We all know that the Coyotes represent a team in commissioner Gary Bettman’s southern influence zone. Bettman clearly does not want to lose another one of those southern teams (e.g. Atlanta) that he has been defending for the past decade. The problem is that the NHL does not want to own the Coyotes anymore because the team loses over $20 millions annually. As a result, the NHL governors are growing tired of the bottomless pit that the Coyotes have been for the past few years and want the situation to be resolved by the 2012 NHL draft.
During the All-Star Game week-end Bettman addressed the situation and mentioned, without giving many details, that there is a third group interested in buying the team and keeping it in Phoenix. The two groups known to have expressed interest in the Coyotes are one led by former San Jose Sharks president and CEO Greg Jamison, and another by Chicago sports mogul Jerry Reinsdorf. Bettman called the sales process a “work in progress” and hoped to prevent the Coyotes from relocating, albeit no real progress has been made since the beginning of the season.
The problem is that Moody has downgraded the City of Glendale, Arizona’s credit rating on January 20th, 2012, following significant payments to the NHL in order to keep the Coyotes. The $25MM payment the City of Glendale made to keep the team in the desert has strained the city’s financial position and led to a significant decline in general fund reserves in fiscal year 2011. The city drew into its reserve funds to make that payment and, consequently, the funds went from $38.8MM in 2010 to only $11.7MM at the start of 2012. The negative outlook primarily reflects the economic downturn in the area and the near-term risk that the city will be obligated to make additional payments to the NHL in fiscal year 2012 and beyond.
This basically means Glendale is going bankrupt trying to prevent its hockey team from leaving, and that, despite the persistently bleak situation at the gates. After 26 home games, the Coyotes are still dead last in attendance with an average of only 11,685 fans per game (68.2% of the building’s capacity). Now the question is not when, but rather where the Coyotes will move after this season?
Four cities have been mentioned by Gary Bettman as potential locations for a relocation: Seattle, Quebec City, Las Vegas and Kansas City. The Greater Toronto Area has not been mentioned because the Toronto Maple Leafs would object to any relocation whatsoever. In this article, I will have a look at the possibility of the Coyotes moving to the Midwest in Kansas City, Missouri.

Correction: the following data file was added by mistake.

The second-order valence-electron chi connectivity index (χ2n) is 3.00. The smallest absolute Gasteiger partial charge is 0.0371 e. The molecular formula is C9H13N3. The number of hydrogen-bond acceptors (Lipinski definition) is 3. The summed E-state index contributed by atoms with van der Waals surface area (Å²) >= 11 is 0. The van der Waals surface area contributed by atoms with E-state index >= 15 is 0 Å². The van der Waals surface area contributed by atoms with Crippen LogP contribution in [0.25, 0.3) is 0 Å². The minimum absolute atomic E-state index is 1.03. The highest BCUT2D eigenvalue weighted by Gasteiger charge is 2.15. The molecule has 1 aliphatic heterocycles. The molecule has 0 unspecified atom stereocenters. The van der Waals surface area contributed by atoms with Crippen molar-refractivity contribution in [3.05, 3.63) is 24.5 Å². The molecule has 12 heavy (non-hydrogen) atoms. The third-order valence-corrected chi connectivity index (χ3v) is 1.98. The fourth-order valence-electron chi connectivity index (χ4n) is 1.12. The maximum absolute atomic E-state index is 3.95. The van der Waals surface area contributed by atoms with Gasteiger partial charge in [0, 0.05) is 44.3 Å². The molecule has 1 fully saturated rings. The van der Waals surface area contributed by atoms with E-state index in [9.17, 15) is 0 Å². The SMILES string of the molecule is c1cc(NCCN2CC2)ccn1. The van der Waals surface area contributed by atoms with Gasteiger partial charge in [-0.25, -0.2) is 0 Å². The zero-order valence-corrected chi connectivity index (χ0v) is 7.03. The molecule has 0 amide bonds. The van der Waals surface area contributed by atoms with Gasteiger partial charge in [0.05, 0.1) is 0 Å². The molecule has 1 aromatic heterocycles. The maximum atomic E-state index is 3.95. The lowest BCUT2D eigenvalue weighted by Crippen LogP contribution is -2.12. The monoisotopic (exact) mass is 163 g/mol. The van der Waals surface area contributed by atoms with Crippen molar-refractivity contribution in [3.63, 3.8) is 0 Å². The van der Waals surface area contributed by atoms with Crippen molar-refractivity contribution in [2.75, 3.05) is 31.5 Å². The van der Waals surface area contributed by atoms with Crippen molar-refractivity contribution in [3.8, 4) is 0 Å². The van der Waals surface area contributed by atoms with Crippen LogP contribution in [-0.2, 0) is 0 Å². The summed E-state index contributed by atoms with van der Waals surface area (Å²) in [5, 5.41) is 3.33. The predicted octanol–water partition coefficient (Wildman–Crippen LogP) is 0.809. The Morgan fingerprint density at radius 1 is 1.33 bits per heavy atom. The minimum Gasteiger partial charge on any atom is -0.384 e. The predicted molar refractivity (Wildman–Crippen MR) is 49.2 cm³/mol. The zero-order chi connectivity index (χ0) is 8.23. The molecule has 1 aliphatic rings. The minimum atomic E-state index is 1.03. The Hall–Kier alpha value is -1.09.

While Kansas City boasts a state-of-the-art arena, the Sprint Center, successfully managed and owned by Anschutz Entertainment Group (AEG), there is no potential owner looking to bring a team to the Midwest. Bluntly, AEG’s priority is to build a new football stadium in Los Angeles in order to attract an NFL team. Already owner of the Los Angeles Kings, AEG is clearly not interested in promoting hockey in Kansas City, a sport that is not very popular in the area. AEG has ownership stake in the Los Angeles Lakers, and owns and operates Staples Center which is the home to both the Lakers and Clippers of the NBA.
Ask about the arrival of a new NHL team in Kansas City last September, Tim Leiweke, president of AEG said: “We’re fine like this, we’re probably making more money without a team, and the city too. Right now there is not an urgency,” Leiweke added. “This building is doing phenomenal. When we began this process, if we would have known this building could stand on its own two feet and be one of the top five buildings (for concerts and family shows) without an anchor tenant, we would have been going around telling people, ‘If there is an anchor tenant that makes sense, we’ll get it, but we don’t need it.’”
This statement clearly demonstrates that the Sprint Center’s owner doesn’t want to bring a professional hockey team to Kansas City in a near future, whether Gary Bettman like it or not. But what about another owner? At the moment, there is no local ownership group interested in bringing a team in a market that is primarily focused on baseball (Royals) and football (Chiefs). Not even a local hero like George Brett is interested in participating in such a perilous adventure.
The last NHL team to play in Kansas City were the Scouts from 1974 to 1976. After two catastrophic seasons at the gate (only 2,000 season tickets had been sold for the second year), the team was forced to move to Denver before ending up in New Jersey, where they are still known as the Devils… for now.
Heck, AEC has shown an interest in managing the entertainment component of the new arena that will be built in Quebec City. The giant sports and entertainment company, which manages more than 90 arenas around the world, has shown interest in the Quebec market last year. Quebecor, which reached an agreement with the City of Quebec to manage the activities of the newly-constructed arena and the impending hockey team, would entrust the management of most sports and cultural events to AEG. Pierre-Karl Peladeau, owner of Quebecor, has already met with Bettman about the arrival of an NHL team to Quebec City.
As a matter of fact, a major turnaround will be required in order to see Kansas City welcome the Phoenix Coyotes in time for next season.
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